1) Normal Bone Model [BIOMD0000000401]: The main parameters of the model are gij that describes the net effectiveness of autocrine and paracrine factors. The parameters gij denotes osteoclast autocrine signaling (g11), osteoclast stimulation of osteoblast production (g12), osteoblast inhibition of osteoclast production (g21) and osteoblast autocrine signaling (g22). The variables of the model are the density of osteoclasts C(t), the density of osteoblasts B(t) and bone mass z(t) at time t. Figure 2a shows the single event of normal bone remodeling initiated by a momentary increase in the number of osteoclasts. With the increase in the value of osteoclast autocrine parameter g11, Figure 2b shows a series of internally initiated regular cycles over an extended period of time.
2) Dysregulated Bone Model with Tumour [BIOMD0000000402]: The regular cycles of the normal bone model are perturbed due to the presence of myeloma cells. This perturbation is illustrated in the model by the introduction of T(t), the density of tumour cells, LT maximum tumour size and the tumour parameters r11, r12, r21, r22. Figure 3a shows the damped oscillation of osteoclast and osteoblast converging to nontrivial steady state. Figure 4a shows the depletion in bone mass converging to zero and the growth of tumour to the maximum capacity caused due to the imbalance between the osteoclasts and osteoblasts signaling.
Figure 3: (a) Tumour Model: The damped oscillation of osteoclast and osteoblast converging to nontrivial steady state, due to the presence of Tumour. Figure obtained by simulating BIOMD0000000402. (b) Tumour and Drug Treatment Model: The effect of drug treatment reverses the disruption of osteoclasts and osteoblasts interactions induced by tumour. Figure obtained by simulating BIOMD0000000403. Figures (a) and (b) correspond to Figures 4 and 9, respectively of .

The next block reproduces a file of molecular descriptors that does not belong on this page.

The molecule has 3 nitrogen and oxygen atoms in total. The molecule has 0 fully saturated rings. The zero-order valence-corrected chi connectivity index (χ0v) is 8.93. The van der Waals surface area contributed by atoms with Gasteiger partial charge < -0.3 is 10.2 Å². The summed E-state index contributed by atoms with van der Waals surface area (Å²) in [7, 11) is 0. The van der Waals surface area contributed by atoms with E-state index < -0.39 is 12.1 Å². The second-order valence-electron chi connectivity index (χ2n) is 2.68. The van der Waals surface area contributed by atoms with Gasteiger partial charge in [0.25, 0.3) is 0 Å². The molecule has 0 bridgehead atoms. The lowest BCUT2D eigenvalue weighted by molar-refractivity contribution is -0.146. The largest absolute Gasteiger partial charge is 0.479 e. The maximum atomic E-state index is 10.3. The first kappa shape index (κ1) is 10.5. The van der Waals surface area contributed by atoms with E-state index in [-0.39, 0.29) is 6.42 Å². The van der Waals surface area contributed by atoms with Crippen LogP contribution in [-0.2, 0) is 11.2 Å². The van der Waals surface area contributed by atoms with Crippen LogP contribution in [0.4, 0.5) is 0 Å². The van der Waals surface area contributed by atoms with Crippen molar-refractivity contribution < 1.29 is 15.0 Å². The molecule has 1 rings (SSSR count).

Figure 4: (a) Tumour Model: The growth of tumour to the maximum capacity and the depletion in bone mass converging to zero, due to the imbalance between the osteoclasts and osteoblasts signaling. Figure obtained by simulating BIOMD0000000402. (b) The effect of drug treatment reduces the tumour size and recovers bone mass. Figure obtained by simulating BIOMD0000000403. Figures (a) and (b) correspond to Figures 5 and 10, respectively of .
3) Dysregulated Bone Model with Tumour and Drug Treatment [BIOMD0000000403]: Proteasome inhibitors are known to have direct anti-myeloma effect. So, the effect of proteasome inhibition in myeloma bone disease, has been included in the tumour model. Time dependent treatment functions V1(t) and V2(t) are introduced into the tumour model, to promote osteoblast production and inhibit tumour growth. This serves as the tumour + drug treatment model. The effect of treatment that reverses the disruption of osteoclasts and osteoblasts interactions induced by tumour are shown in Figure 3b. Figure 4b shows the reduction in the tumour size and the recovery of the bone mass, as the effect of drug treatment.
This model reflects myeloma bone disease and illustrates how treatment procedures may be investigated using modeling approaches. Abnormalities that happen in bone remodeling cycle can develop numerous complications. Modeling approaches targeting key signaling pathways can possibly provide insights to better understand the causes of the dysregulation.